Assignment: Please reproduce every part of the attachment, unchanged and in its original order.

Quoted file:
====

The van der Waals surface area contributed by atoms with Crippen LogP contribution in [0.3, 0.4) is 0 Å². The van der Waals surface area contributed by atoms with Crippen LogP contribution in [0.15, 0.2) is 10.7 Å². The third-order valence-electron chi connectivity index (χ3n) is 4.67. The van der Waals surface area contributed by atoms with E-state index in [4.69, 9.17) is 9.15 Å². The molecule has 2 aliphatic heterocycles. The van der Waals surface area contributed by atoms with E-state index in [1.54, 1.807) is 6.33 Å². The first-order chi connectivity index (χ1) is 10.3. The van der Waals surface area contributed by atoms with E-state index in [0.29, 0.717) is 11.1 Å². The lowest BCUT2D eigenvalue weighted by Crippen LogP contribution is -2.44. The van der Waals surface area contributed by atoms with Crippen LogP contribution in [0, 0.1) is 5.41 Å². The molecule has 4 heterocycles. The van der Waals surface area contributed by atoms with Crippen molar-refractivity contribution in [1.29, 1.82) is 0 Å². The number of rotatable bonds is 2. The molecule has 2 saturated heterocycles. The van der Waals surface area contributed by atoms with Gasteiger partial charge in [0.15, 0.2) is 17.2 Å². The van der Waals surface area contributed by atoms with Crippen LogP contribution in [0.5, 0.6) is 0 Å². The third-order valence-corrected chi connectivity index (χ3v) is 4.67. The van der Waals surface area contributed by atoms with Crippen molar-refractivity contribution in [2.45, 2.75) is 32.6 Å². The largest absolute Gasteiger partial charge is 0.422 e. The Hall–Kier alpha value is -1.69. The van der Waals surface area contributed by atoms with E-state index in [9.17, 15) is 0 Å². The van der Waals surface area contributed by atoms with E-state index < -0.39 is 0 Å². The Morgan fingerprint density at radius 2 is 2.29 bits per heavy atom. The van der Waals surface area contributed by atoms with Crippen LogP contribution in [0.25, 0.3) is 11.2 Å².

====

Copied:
The van der Waals surface area contributed by atoms with Crippen LogP contribution in [0.3, 0.4) is 0 Å². The van der Waals surface area contributed by atoms with Crippen LogP contribution in [0.15, 0.2) is 10.7 Å². The third-order valence-electron chi connectivity index (χ3n) is 4.67. The van der Waals surface area contributed by atoms with E-state index in [4.69, 9.17) is 9.15 Å². The molecule has 2 aliphatic heterocycles. The van der Waals surface area contributed by atoms with E-state index in [1.54, 1.807) is 6.33 Å². The first-order chi connectivity index (χ1) is 10.3. The van der Waals surface area contributed by atoms with E-state index in [0.29, 0.717) is 11.1 Å². The lowest BCUT2D eigenvalue weighted by Crippen LogP contribution is -2.44. The van der Waals surface area contributed by atoms with Crippen LogP contribution in [0, 0.1) is 5.41 Å². The molecule has 4 heterocycles. The van der Waals surface area contributed by atoms with Crippen molar-refractivity contribution in [1.29, 1.82) is 0 Å². The number of rotatable bonds is 2. The molecule has 2 saturated heterocycles. The van der Waals surface area contributed by atoms with Gasteiger partial charge in [0.15, 0.2) is 17.2 Å². The van der Waals surface area contributed by atoms with Crippen LogP contribution in [0.5, 0.6) is 0 Å². The third-order valence-corrected chi connectivity index (χ3v) is 4.67. The van der Waals surface area contributed by atoms with Crippen molar-refractivity contribution in [2.45, 2.75) is 32.6 Å². The largest absolute Gasteiger partial charge is 0.422 e. The Hall–Kier alpha value is -1.69. The van der Waals surface area contributed by atoms with E-state index in [9.17, 15) is 0 Å². The van der Waals surface area contributed by atoms with E-state index < -0.39 is 0 Å². The Morgan fingerprint density at radius 2 is 2.29 bits per heavy atom. The van der Waals surface area contributed by atoms with Crippen LogP contribution in [0.25, 0.3) is 11.2 Å².